This article was first published on BBC News
Glybera, a gene therapy which corrects errors in a person’s genetic code has been approved for commercial use in Europe for the first time.
The European Commission has given Glybera marketing authorisation, meaning it can be sold throughout the EU.
It is a gene therapy for a rare disease which leaves people unable to properly digest fats.
The manufacturers say it will be available next year.
Gene therapy has a simple premise. If there is a problem with part of a patient’s genetic code then change the code.
However, the field has been plagued with problems. Patients have developed leukaemia and in one trial in the US a teenager died.
In Europe and the US, the therapies are used only in research labs.
Glybera is used to treat lipoprotein lipase deficiency. One in a million people have damaged copies of a gene which is essential for breaking down fats.
It means fat builds up in the blood leading to abdominal pain and life-threatening inflammation of the pancreas (pancreatitis).
The only way to manage the condition is by having a very low-fat diet.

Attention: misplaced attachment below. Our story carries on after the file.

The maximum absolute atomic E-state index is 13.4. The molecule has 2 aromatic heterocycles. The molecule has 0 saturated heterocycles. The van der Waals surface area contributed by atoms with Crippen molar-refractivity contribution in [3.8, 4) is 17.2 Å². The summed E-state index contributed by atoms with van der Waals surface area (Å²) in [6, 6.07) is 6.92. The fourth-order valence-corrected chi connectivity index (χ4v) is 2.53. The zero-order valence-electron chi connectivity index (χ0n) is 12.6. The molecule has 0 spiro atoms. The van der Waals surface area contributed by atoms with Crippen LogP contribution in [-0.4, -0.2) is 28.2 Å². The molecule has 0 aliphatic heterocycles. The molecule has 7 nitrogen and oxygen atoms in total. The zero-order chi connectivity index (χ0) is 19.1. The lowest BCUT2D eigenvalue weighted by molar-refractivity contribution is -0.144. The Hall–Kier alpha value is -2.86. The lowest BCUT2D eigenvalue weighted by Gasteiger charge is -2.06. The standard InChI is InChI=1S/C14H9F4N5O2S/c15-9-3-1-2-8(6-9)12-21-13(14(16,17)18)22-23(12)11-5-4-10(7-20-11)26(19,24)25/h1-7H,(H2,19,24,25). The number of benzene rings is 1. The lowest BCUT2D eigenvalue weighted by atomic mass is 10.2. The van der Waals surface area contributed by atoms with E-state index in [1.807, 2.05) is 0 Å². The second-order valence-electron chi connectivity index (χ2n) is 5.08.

The therapy, developed by UniQure, uses a virus to infect muscle cells with a working copy of the gene.
The European Medicines Agency recommended the therapy was made available for the most severely ill patients earlier in 2012.
UniQure chief executive officer Jorn Aldag said: “The final approval of Glybera from the European Commission marks a major step forward in making gene therapies available not only for lipoprotein lipase deficiency, but also for a large number of rare diseases with a very high unmet medical need.”
The company said it would apply for regulatory approval in the US and Canada.
China was the first country to officially sanction a gene therapy.